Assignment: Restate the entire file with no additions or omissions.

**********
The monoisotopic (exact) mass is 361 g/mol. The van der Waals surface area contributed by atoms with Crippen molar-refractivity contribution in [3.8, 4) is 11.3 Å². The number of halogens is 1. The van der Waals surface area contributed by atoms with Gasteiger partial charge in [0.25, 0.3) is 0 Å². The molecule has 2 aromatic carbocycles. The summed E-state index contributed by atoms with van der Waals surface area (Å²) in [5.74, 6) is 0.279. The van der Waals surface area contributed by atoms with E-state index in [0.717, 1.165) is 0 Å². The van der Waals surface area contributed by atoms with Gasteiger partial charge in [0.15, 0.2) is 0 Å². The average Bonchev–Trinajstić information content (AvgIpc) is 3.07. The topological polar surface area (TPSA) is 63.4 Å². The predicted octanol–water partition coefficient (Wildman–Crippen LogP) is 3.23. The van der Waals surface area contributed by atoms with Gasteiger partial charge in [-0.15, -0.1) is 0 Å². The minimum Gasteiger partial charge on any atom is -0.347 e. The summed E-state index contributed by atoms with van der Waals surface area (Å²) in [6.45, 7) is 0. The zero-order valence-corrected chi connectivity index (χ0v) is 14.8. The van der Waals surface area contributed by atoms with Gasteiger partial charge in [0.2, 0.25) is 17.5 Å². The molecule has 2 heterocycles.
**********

The monoisotopic (exact) mass is 361 g/mol. The van der Waals surface area contributed by atoms with Crippen molar-refractivity contribution in [3.8, 4) is 11.3 Å². The number of halogens is 1. The van der Waals surface area contributed by atoms with Gasteiger partial charge in [0.25, 0.3) is 0 Å². The molecule has 2 aromatic carbocycles. The summed E-state index contributed by atoms with van der Waals surface area (Å²) in [5.74, 6) is 0.279. The van der Waals surface area contributed by atoms with E-state index in [0.717, 1.165) is 0 Å². The van der Waals surface area contributed by atoms with Gasteiger partial charge in [0.15, 0.2) is 0 Å². The average Bonchev–Trinajstić information content (AvgIpc) is 3.07. The topological polar surface area (TPSA) is 63.4 Å². The predicted octanol–water partition coefficient (Wildman–Crippen LogP) is 3.23. The van der Waals surface area contributed by atoms with Gasteiger partial charge in [-0.15, -0.1) is 0 Å². The minimum Gasteiger partial charge on any atom is -0.347 e. The summed E-state index contributed by atoms with van der Waals surface area (Å²) in [6.45, 7) is 0. The zero-order valence-corrected chi connectivity index (χ0v) is 14.8. The van der Waals surface area contributed by atoms with Gasteiger partial charge in [0.2, 0.25) is 17.5 Å². The molecule has 2 heterocycles.